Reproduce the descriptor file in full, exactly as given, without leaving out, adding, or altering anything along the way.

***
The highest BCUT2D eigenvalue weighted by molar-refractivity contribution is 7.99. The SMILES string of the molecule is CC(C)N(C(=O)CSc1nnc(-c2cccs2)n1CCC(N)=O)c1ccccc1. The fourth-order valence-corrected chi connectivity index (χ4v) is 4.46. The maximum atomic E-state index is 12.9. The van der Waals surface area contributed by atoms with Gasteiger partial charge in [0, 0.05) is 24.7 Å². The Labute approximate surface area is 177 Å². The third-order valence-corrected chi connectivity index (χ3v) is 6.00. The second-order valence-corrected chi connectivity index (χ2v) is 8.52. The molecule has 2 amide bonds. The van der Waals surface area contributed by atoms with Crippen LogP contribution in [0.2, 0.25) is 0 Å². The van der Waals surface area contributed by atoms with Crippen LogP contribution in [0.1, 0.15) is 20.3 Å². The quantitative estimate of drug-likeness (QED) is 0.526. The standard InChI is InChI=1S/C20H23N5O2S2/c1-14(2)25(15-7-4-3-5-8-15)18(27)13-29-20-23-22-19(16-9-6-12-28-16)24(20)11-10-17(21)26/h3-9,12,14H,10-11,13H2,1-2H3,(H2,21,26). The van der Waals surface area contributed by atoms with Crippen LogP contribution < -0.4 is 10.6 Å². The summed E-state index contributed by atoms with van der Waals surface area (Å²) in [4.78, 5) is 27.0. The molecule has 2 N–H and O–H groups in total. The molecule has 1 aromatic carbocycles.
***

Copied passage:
The highest BCUT2D eigenvalue weighted by molar-refractivity contribution is 7.99. The SMILES string of the molecule is CC(C)N(C(=O)CSc1nnc(-c2cccs2)n1CCC(N)=O)c1ccccc1. The fourth-order valence-corrected chi connectivity index (χ4v) is 4.46. The maximum atomic E-state index is 12.9. The van der Waals surface area contributed by atoms with Gasteiger partial charge in [0, 0.05) is 24.7 Å². The Labute approximate surface area is 177 Å². The third-order valence-corrected chi connectivity index (χ3v) is 6.00. The second-order valence-corrected chi connectivity index (χ2v) is 8.52. The molecule has 2 amide bonds. The van der Waals surface area contributed by atoms with Crippen LogP contribution in [0.2, 0.25) is 0 Å². The van der Waals surface area contributed by atoms with Crippen LogP contribution in [0.1, 0.15) is 20.3 Å². The quantitative estimate of drug-likeness (QED) is 0.526. The standard InChI is InChI=1S/C20H23N5O2S2/c1-14(2)25(15-7-4-3-5-8-15)18(27)13-29-20-23-22-19(16-9-6-12-28-16)24(20)11-10-17(21)26/h3-9,12,14H,10-11,13H2,1-2H3,(H2,21,26). The van der Waals surface area contributed by atoms with Crippen LogP contribution < -0.4 is 10.6 Å². The summed E-state index contributed by atoms with van der Waals surface area (Å²) in [4.78, 5) is 27.0. The molecule has 2 N–H and O–H groups in total. The molecule has 1 aromatic carbocycles.